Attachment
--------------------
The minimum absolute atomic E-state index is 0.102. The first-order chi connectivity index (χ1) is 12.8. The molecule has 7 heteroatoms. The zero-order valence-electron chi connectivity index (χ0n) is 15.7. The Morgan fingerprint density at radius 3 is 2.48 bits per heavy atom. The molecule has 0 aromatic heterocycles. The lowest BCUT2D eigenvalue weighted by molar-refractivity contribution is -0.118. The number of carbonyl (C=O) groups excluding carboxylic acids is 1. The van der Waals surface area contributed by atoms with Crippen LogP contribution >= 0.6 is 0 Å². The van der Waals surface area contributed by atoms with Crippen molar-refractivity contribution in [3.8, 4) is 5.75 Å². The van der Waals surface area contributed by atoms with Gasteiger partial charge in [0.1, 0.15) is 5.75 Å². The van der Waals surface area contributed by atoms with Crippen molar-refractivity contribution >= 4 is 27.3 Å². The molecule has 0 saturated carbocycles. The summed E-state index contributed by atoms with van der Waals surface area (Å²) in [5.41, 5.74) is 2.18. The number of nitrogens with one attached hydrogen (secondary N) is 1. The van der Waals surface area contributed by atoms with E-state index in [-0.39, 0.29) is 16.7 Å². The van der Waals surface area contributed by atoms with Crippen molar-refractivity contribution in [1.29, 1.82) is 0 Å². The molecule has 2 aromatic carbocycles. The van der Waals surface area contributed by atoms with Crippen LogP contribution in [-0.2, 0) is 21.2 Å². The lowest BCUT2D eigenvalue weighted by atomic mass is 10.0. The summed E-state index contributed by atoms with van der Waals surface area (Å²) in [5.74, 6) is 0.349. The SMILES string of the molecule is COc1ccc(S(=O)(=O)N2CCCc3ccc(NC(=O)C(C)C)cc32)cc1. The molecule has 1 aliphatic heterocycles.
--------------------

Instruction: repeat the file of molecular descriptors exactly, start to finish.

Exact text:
The minimum absolute atomic E-state index is 0.102. The first-order chi connectivity index (χ1) is 12.8. The molecule has 7 heteroatoms. The zero-order valence-electron chi connectivity index (χ0n) is 15.7. The Morgan fingerprint density at radius 3 is 2.48 bits per heavy atom. The molecule has 0 aromatic heterocycles. The lowest BCUT2D eigenvalue weighted by molar-refractivity contribution is -0.118. The number of carbonyl (C=O) groups excluding carboxylic acids is 1. The van der Waals surface area contributed by atoms with Crippen LogP contribution >= 0.6 is 0 Å². The van der Waals surface area contributed by atoms with Crippen molar-refractivity contribution in [3.8, 4) is 5.75 Å². The van der Waals surface area contributed by atoms with Gasteiger partial charge in [0.1, 0.15) is 5.75 Å². The van der Waals surface area contributed by atoms with Crippen molar-refractivity contribution >= 4 is 27.3 Å². The molecule has 0 saturated carbocycles. The summed E-state index contributed by atoms with van der Waals surface area (Å²) in [5.41, 5.74) is 2.18. The number of nitrogens with one attached hydrogen (secondary N) is 1. The van der Waals surface area contributed by atoms with E-state index in [-0.39, 0.29) is 16.7 Å². The van der Waals surface area contributed by atoms with Crippen molar-refractivity contribution in [1.29, 1.82) is 0 Å². The molecule has 2 aromatic carbocycles. The van der Waals surface area contributed by atoms with Crippen LogP contribution in [-0.2, 0) is 21.2 Å². The lowest BCUT2D eigenvalue weighted by atomic mass is 10.0. The summed E-state index contributed by atoms with van der Waals surface area (Å²) in [5.74, 6) is 0.349. The SMILES string of the molecule is COc1ccc(S(=O)(=O)N2CCCc3ccc(NC(=O)C(C)C)cc32)cc1. The molecule has 1 aliphatic heterocycles.